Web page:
In Gamasutra's latest section-specific feature, veteran Noel Llopis tackles the topic of data alignment
, offering solutions that can lead to real-world performance increases in games.
As Llopis explains in the programming-specific article, originally published in sister Game Developer
magazine last year: "Data alignment refers to where data is located in memory... We care about alignment for a single reason: Performance."
"In modern hardware, memory can only be accessed on particular boundaries. Trying to read data from an unaligned memory address can result in two reads from main memory plus some logic to combine the data and present it to the user," he says. "Considering how slow main memory access is, that can be a major performance hit."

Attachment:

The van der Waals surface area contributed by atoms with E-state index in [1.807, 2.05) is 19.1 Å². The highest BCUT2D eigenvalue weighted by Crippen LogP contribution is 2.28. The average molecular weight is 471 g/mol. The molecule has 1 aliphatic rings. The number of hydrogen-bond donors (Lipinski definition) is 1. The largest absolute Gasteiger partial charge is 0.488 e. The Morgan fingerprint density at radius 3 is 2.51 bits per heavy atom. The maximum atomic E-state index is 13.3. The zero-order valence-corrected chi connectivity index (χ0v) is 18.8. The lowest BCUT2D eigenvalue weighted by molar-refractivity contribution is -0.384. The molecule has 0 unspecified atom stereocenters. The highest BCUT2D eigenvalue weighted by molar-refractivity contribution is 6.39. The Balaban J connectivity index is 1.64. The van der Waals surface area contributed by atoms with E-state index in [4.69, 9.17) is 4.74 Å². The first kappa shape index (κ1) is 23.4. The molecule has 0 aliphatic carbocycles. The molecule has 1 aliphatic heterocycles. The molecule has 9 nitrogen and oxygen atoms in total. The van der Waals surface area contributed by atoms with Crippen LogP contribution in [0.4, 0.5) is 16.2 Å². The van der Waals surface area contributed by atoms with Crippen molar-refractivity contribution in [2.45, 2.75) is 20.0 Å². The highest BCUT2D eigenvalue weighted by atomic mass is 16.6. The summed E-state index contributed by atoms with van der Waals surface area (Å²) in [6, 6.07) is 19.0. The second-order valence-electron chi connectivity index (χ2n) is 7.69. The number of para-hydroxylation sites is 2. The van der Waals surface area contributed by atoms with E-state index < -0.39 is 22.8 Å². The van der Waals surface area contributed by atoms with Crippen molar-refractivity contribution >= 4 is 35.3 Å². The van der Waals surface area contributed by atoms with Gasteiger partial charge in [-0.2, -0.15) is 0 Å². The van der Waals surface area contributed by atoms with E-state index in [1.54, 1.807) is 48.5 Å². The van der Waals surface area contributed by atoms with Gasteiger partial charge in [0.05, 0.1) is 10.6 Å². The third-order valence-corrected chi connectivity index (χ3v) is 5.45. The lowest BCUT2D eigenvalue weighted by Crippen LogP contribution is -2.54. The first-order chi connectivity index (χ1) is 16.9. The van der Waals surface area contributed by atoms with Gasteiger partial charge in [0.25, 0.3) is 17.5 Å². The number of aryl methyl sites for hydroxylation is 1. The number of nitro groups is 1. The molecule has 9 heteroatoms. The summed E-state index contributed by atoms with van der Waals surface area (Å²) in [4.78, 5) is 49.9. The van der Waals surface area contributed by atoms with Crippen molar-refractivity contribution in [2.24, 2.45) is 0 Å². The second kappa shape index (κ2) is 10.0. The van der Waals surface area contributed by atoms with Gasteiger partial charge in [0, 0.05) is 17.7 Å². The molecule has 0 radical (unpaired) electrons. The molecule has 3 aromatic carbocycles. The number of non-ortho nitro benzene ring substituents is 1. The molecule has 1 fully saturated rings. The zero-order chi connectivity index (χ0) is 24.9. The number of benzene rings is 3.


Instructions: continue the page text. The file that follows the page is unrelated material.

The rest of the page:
While Llopis warns that these solutions only apply to low-level languages like C and assembly, the article provides solutions -- despite what he identifies as C's drawbacks: "The C/C++ language falls short again, without a standard way of dealing with alignment."
"Not only that, but we'll need to use different strategies to align data depending on how it is allocated: statically, on the heap, or on the stack. We're left at the mercy of compiler-specific extensions and our own home-brewed solutions."
You can now read the full article on the subject
, posted here as a Gamasutra feature, to learn the secrets -- including code samples and a diagram to illustrate the problem. The follow-up article, Data Alignment: Part 2, will appear on Gamasutra in the near future.